During Castle open days, Paul (MacTaggart) is usually to be found in Visitor Reception, swiping barcodes and selling tickets. At other times, at any time of the day, he is also to be found taking photographs of the beauty and detail of the Castle from the moment it wakes up to the moment it goes to sleep. In many ways, Highclere has become part of his DNA.

Eddie Hughes – Head Keeper

The story of how and why I met Paul originally is something of a tale. I was just trying to finish a book which told the story of the family and characters who lived here at Highclere during the 1920s, 1930s and through to the end of the Second World War, when I fell to chatting with Eddie our Head Keeper. He asked if I knew about the B-17 that had crashed here during WW2?

Amazed, and feeling somewhat aghast, I replied I had no idea. He had been told by his predecessor (Eddie has only been here for 60 years) that, towards the end of the war, a large, very noisy, plane had flown low over the Castle in murky May weather, circled twice, presumably examining their maps looking for an indication of the direction towards the US Greenham Common Airbase, before flying on southwards through the fog and rain into the only high escarpment : Siddown Hill. It tried to pull up and nearly made it , but caught the trees, failed and exploded into a ball of fire cascading down the hillside.

It became the epilogue to my book “Lady Catherine” just before I handed it in to the publishers. It also became however the start of another journey researching the lives and families of the young men on the plane.

The Flower Pots

I needed help to find out what had happened and turned to a marvellous man often found in his own flying machine, Steve, who flew Concorde amongst other accolades professionally and is now a pilot of vintage planes and part of the Tiger Nine Display team. He told me he had a friend who was an experienced metal detector, whom he knew from a pub called the Flower Pots. This friend turned out to be Paul who, ironically, doesn’t drink. From these beginnings, the plot developed to find not just the story of the B-17, but also a P-38, two Mosquitos, a Lysander, a Whitworth Whitley and a Proctor.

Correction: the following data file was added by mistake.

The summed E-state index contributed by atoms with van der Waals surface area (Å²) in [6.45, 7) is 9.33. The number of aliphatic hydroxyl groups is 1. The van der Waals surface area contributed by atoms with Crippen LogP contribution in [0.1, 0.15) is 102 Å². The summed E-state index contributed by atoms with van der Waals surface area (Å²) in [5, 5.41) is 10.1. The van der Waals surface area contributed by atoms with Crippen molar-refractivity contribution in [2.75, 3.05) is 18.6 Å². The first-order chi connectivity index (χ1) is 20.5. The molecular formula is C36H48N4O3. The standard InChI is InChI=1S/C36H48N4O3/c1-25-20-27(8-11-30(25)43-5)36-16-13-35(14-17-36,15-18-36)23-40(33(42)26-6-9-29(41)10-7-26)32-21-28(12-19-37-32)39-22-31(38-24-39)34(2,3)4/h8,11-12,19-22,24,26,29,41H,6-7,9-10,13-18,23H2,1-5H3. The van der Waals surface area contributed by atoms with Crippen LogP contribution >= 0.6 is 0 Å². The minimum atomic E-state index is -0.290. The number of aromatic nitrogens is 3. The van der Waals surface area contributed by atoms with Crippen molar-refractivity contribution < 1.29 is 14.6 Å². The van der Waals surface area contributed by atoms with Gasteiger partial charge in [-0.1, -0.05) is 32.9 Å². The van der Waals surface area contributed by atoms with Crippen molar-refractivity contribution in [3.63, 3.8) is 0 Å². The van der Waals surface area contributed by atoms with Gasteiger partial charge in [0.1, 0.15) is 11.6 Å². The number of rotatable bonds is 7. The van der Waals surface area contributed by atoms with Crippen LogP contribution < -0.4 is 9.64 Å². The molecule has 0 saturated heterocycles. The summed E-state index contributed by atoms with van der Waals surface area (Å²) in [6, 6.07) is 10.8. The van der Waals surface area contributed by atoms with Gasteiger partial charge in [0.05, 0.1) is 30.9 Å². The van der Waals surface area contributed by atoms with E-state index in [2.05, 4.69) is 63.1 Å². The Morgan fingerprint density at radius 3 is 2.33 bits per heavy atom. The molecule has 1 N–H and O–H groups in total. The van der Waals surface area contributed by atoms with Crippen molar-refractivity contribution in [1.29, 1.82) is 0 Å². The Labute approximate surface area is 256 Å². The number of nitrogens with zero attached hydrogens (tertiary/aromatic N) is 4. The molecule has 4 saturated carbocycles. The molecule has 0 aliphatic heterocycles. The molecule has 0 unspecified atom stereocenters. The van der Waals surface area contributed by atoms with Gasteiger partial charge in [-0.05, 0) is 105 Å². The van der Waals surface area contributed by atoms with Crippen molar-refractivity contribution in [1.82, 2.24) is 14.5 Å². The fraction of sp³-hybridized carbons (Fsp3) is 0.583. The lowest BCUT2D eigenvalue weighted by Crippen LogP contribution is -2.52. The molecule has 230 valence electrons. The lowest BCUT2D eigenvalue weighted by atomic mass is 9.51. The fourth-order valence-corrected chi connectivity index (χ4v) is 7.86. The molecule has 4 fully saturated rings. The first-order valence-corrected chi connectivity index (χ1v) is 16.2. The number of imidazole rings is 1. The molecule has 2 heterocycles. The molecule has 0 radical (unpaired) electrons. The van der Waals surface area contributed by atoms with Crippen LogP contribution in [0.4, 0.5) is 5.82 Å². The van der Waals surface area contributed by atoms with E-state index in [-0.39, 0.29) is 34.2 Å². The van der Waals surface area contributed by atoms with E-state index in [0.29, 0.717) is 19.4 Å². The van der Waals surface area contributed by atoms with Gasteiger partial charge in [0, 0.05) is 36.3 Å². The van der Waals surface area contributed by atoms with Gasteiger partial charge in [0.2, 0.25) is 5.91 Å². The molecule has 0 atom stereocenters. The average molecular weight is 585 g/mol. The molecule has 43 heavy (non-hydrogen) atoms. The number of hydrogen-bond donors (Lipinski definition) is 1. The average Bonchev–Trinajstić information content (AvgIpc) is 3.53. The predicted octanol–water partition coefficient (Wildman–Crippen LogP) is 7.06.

Alan Rosenberg, 94, ground crew to 617 Sqdn ‘The Dam Busters’ visits our Airman statue

Steve, Paul and I have spent hours clambering through the undergrowth looking for signs of charred trees, asking the keepers for their long recalled, handed down memories. It was completely by chance that we found the approximate place to look for the Whitworth Whitley. Following a storm, a fallen tree limb was found to have a large jagged piece of metal wedged deeply in all the way through the bark to the sapwood. Terry the keeper thought it might be part of a plane.



Those Marvellous Men by their flying machines

All these planes crashed by accident, through tragic bad luck or pure mischance. Nevertheless the chances of disaster happening in action in WW2 was very high: forty-four per cent of the bombers flown were brought down and the survival rate for Lysanders was even worse. To quote the Irish poet W. B. Yeats:

I know that I shall meet my fate
Somewhere among the clouds above;
Those that I fight I do not hate
Those that I guard I do not love.

Each of the planes builds the story of how we all lived and fought during those six years of war. The airmen’s courage was celebrated through films such as the “Dambusters”, “Reach for the Sky”, “The Battle of Britain”, “Mosquito Squadron” and “Memphis Belle”.

Our cedar wood airman statue carved in situ here at the Castle is our way of saying their names whilst the silvered plaques recall these sons, grandsons, brothers, uncles, fathers…

Emily, who organises the logistics of public opening and teams with us, suggested that Paul go down to the cedar airmen at 11am, 1pm or 3pm each a day to share the stories of these planes with our visitors. We have not yet signposted where our cedar man stands turning round to say goodbye to those who sit or stand behind him. Nevertheless Paul marches in good time along the gravel path to find visitors gathered there. He takes a few display boards, the compass from the Proctor, or other small plane parts although the majority of the twisted mass of the plane remains are stored in the farm barns. Paul has such tremendous enthusiasm and passion for the journey we have shared and, with all the teams’ help, we will turn again to think what we can do for VE day next year, to mark the date 75 years ago that the B-17 crashed on May 5th1945.

This cedar tree began its life in 1800 and we marked the rings for peace: 1918 and 1945

“In balance with this life, this death” (the last line of “To an Airman” by W.B. Yeats).